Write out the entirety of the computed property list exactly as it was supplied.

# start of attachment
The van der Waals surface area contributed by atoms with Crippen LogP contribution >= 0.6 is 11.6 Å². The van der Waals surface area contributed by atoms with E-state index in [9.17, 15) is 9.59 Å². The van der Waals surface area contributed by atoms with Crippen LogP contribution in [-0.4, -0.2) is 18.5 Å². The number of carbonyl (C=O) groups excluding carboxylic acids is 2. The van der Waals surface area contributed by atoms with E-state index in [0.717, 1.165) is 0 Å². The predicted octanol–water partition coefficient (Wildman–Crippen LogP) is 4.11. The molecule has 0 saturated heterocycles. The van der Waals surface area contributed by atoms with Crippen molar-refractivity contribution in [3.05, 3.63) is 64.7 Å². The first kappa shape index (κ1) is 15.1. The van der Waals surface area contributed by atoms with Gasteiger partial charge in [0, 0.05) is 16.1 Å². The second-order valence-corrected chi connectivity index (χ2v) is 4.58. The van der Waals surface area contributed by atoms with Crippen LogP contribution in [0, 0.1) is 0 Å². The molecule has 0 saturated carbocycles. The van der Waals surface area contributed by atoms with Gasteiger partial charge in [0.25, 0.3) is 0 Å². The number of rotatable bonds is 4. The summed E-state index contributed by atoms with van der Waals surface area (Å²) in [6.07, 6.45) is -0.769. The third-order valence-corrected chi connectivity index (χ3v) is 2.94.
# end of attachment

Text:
The van der Waals surface area contributed by atoms with Crippen LogP contribution >= 0.6 is 11.6 Å². The van der Waals surface area contributed by atoms with E-state index in [9.17, 15) is 9.59 Å². The van der Waals surface area contributed by atoms with Crippen LogP contribution in [-0.4, -0.2) is 18.5 Å². The number of carbonyl (C=O) groups excluding carboxylic acids is 2. The van der Waals surface area contributed by atoms with E-state index in [0.717, 1.165) is 0 Å². The predicted octanol–water partition coefficient (Wildman–Crippen LogP) is 4.11. The molecule has 0 saturated heterocycles. The van der Waals surface area contributed by atoms with Crippen molar-refractivity contribution in [3.05, 3.63) is 64.7 Å². The first kappa shape index (κ1) is 15.1. The van der Waals surface area contributed by atoms with Gasteiger partial charge in [0, 0.05) is 16.1 Å². The second-order valence-corrected chi connectivity index (χ2v) is 4.58. The van der Waals surface area contributed by atoms with Crippen LogP contribution in [0, 0.1) is 0 Å². The molecule has 0 saturated carbocycles. The van der Waals surface area contributed by atoms with Gasteiger partial charge in [0.25, 0.3) is 0 Å². The number of rotatable bonds is 4. The summed E-state index contributed by atoms with van der Waals surface area (Å²) in [6.07, 6.45) is -0.769. The third-order valence-corrected chi connectivity index (χ3v) is 2.94.